Reproductive freedom activists have long wanted a forum dedicated to abortion. On Saturday, they got one.
Planned Parenthood hosted 20 Democrats running for president at the University of South Carolina, where activists questioned candidates about their record and vision on the issue. During the day-long event, candidates demonstrated their understanding of abortion — whether they view it as health care and understand that it intersects with identities like gender and class.
“How are you going to expand access to sexual and reproductive health care including abortion,” audience members asked each presidential candidate, prefacing the question by sharing their own stories. They recounted their experiences, sometimes having had one abortion, sometimes three. Each story was distinct, since abortion access is predicated on each person’s life circumstance.
The backdrop to Saturday’s forum is that the right to abortion is under constant attack. In 2019 alone, nine states passed laws restricting abortion, with seven states passing near-total bans, although none are in effect. Conservatives are especially emboldened right now because they believe they will be able to use one of these bans to overturn Roe v. Wade, which established the constitutional right to abortion in 1973.
The forum gave Democrats the opportunity to directly tell voters what they intend to do to defend a right that has been chipped away at for decades. But it also gave them a chance to talk about how they would expand access.
“Let this sink in for a minute, if every one of the 13 million-plus Planned Parenthood supporters showed up at the ballot box — if we activated our network — we would be the difference in this election,” said Kelley Robinson, the executive director of Planned Parenthood Action Fund.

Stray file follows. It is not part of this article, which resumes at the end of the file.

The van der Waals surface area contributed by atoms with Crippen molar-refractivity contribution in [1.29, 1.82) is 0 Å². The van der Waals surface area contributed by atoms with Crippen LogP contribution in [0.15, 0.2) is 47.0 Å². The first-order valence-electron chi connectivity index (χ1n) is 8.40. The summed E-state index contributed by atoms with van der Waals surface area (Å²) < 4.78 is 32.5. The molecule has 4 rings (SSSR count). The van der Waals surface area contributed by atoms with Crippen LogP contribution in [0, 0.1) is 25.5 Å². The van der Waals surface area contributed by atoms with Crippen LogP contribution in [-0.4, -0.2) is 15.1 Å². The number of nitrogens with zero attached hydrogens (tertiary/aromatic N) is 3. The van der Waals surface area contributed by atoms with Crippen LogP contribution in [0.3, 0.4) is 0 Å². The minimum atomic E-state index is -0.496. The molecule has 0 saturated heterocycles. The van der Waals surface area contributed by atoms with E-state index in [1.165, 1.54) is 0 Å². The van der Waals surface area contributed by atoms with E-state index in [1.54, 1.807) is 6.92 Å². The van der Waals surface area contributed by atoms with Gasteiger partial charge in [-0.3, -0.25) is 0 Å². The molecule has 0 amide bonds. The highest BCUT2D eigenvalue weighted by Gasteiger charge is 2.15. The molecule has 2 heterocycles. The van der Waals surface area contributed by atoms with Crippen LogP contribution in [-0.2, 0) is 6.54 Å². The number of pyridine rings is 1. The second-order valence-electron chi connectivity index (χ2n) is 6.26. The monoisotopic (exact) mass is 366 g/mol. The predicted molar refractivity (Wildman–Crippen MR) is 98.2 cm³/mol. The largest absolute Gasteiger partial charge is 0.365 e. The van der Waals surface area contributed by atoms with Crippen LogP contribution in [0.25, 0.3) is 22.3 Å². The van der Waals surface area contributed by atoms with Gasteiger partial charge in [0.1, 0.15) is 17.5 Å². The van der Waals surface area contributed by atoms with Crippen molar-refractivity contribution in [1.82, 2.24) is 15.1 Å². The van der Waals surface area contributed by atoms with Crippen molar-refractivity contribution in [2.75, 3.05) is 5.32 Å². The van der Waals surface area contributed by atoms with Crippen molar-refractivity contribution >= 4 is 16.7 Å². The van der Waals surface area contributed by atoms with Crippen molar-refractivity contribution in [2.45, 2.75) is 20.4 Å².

The various presidential candidates talked about their abortion proposals — that is, if they had one. Sen. Kirsten Gillibrand (NY), who was the first candidate to release a plan in early May, restated her commitment to only nominating federal judges who support Roe and to codify the right to abortion into federal law.
“I will guarantee that no matter where in this country, all 50 states, you will have access to safe, legal abortion procedures,” Gillibrand told the audience.
Sen. Kamala Harris (CA) used her time to talk about a plan she announced in late May, the Reproductive Rights Act, which mimics the Voting Rights Act of 1965 by requiring states with a history of passing restrictions to get federal permission before enacting abortion laws. Sen. Bernie Sanders (I-VT), alternatively, spoke about his Medicare for All bill, which covers abortion care.
Every candidate said they’d work to protect Roe if elected president, but not everyone specified how. All of them also said they support repealing the Hyde amendment, a federal provision that bars Medicaid from paying for abortion in most circumstances. The Hyde amendment, which first passed in 1976 and passes annually through appropriations, led to one woman’s death and countless others being forced to give birth because they couldn’t afford to pay for the abortions themselves.